Instead of writing data immediately to its partition and disk block, column family databases can employ commit logs. These are append only files that always write data to the end of the file.

Image Tip

When database administrators dedicate a disk to a commit log, there are no other write processes competing to write data to the disk. This reduces the need for random seeks and reduces latency.

In the event of a failure, the database management system reads the commit log on recovery. Any entries in the commit log that have not been saved to partitions are then written to appropriate partitions (see Figure 10.8).


Figure 10.8 After a database failure, the recovery process reads the commit log and writes entries to partitions. The database remains unavailable to users until all commit log entries are written to partitions.

Bloom Filter

Anything that reduces the number of blocks read from disk or solid state device can help improve performance. Applying Bloom filters is one such technique.

A Bloom filter tests whether or not an element is a member of a set (see Figure 10.9). Unlike a typical member function, the Bloom filter sometimes returns an incorrect answer. It could return a positive response in cases where the tested element is not a member of the set. This is known as a false-positive. Bloom filters never return a negative response unless the element is not in the set.


Figure 10.9 Member functions always return accurate results. Bloom filters usually return accurate results but sometimes make false-positive errors.

Bloom filters help reduce the number of read operations by avoiding reading partitions or other data structures that definitely do not contain a sought-after piece of data.

Another way to achieve the same benefit is to use a hash function. For example, assume you partition customer data using a hash function on a person’s last name and city. The hash function would return a single value for each last name–city combination. The application would only need to read that one partition. Why should database developers use Bloom filters that sometimes return incorrect?

Bloom filters use less memory than typical hash functions, and the savings can be significant for the large-scale databases typically deployed in column family databases. Because a Bloom filter is a probabilistic data structure, you can tune your implementation according to the error rate you would like to achieve. The more memory you allocate for the Bloom filter, the smaller your error rate. If you can tolerate a 1% false-positive rate, you can implement a Bloom filter using about 10 bits per element. If you can afford another 5 bits per element, your error rate can reduce to 0.1%.

Both HBase and Cassandra make use of Bloom filters to avoid unnecessary disk seeks.

Consistency Level

Consistency level refers to the consistency between copies of data on different replicas. In the strictest sense, data is consistent only if all replicas have the same data. At the other end of the spectrum, you could consider the data “consistent” as long as it is persistently written to at least one replica. There are several intermediate levels as well.

Consistency level is set according to several, sometimes competing, requirements:

• How fast should write operations return a success status after saving data to persistent storage?

• Is it acceptable for two users to look up a set of columns by the same row ID and receive different data?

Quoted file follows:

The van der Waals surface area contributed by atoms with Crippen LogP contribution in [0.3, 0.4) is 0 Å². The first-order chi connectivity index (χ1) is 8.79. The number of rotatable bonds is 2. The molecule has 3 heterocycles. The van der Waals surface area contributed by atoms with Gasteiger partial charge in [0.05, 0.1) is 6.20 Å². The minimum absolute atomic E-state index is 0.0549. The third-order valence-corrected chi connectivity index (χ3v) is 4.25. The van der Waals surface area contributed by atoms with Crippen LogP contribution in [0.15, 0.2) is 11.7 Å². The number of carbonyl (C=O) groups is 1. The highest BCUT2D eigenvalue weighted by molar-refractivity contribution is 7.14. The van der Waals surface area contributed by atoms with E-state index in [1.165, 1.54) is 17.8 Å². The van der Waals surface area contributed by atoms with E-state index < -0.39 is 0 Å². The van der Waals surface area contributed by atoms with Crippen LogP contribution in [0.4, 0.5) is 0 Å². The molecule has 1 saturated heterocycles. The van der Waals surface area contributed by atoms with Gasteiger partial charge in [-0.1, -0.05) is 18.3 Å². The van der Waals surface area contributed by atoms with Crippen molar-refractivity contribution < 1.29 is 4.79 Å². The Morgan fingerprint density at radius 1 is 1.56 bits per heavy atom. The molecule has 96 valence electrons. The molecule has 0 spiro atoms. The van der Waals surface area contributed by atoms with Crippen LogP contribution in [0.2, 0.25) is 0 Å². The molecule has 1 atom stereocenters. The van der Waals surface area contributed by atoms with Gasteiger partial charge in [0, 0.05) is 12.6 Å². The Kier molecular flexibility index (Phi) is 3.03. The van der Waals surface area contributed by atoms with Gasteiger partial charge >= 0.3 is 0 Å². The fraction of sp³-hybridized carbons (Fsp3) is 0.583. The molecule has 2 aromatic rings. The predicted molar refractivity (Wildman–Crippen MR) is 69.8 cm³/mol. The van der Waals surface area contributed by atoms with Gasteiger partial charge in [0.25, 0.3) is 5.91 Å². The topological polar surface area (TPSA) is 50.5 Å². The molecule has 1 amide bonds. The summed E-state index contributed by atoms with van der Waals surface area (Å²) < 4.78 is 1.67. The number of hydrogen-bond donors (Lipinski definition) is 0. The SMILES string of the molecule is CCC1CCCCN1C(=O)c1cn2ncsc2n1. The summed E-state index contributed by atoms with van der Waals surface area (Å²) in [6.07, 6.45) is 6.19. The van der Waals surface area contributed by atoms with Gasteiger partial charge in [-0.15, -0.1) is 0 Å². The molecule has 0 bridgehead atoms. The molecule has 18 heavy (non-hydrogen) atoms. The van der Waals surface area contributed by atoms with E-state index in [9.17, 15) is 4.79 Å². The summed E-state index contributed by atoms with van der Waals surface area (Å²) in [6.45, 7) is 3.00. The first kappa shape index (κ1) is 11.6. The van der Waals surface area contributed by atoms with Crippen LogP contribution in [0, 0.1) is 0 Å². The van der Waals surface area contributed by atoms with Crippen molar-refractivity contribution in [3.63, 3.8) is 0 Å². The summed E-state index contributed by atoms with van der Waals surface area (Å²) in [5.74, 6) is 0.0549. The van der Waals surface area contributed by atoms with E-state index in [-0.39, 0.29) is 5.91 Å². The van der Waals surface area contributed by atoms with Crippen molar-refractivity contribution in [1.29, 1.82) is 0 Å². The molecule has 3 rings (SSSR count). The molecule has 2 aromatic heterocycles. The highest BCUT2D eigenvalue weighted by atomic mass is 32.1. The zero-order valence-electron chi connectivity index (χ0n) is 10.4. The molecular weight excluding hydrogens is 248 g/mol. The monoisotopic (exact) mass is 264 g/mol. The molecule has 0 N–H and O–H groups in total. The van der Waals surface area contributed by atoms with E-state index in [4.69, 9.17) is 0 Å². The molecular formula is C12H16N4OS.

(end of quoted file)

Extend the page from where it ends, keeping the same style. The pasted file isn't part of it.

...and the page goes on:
• If your application runs across multiple data centers and one of the data centers fails, must the remaining functioning data centers have the latest data?

• Can you tolerate some inconsistency in reads but need updates saved to two or more replicas?

In many cases, a low consistency level can satisfy requirements. Consider an application that collects sensor data every minute from hundreds of industrial sensors. If data is occasionally lost, the data sets will have missing values.

Image Note

A small number of missing values may not even be noticeable because this kind of data is often aggregated into sums, averages, standard deviations, and other descriptive statistics. In addition, missing data is a common problem in scientific and social science research; statisticians have developed a number of methods of compensating for missing data.

Other situations call for a moderate consistency level. Players using an online game reasonably expect to have the state of their game saved when they pause or stop playing on one device to switch to another. Even losing a small amount of data could frustrate users who have to repeat play and possibly lose gains made in the game.

To avoid disrupting players’ games in the event of a server failure, an underlying column family database could be configured with a consistency level requiring writes to two or three replicas. Using a higher level of consistency would increase availability but at the cost of slowing write operations and possibly adversely affecting gameplay.

The highest levels of consistency, such as writing replicas to multiple replicas in multiple data centers, should be saved for the most demanding fault-tolerant applications.

Processes and Protocols

In addition to the data structures described above, a number of important background processes are responsible for maintaining a functional column family database.


Replication is a process closely related to consistency level. Whereas the consistency level determines how many replicas to keep, the replication process determines where to place replicas and how to keep them up to date.

In the simplest case, the server for the first replica is determined by hash function, and additional replicas are placed according to the relative position of other servers. For example, all nodes in Cassandra are in a logical ring. Once the first replica is placed, additional replicas are stored on successive nodes in the ring in the clockwise direction.

Column family databases can also use network topology to determine where to place replicas. For example, replicas may be created on different racks within a data center to ensure availability in the event of a rack failure.


Anti-entropy is the process of detecting differences in replicas. From a performance perspective, it is important to detect and resolve inconsistencies with a minimum amount of data exchange.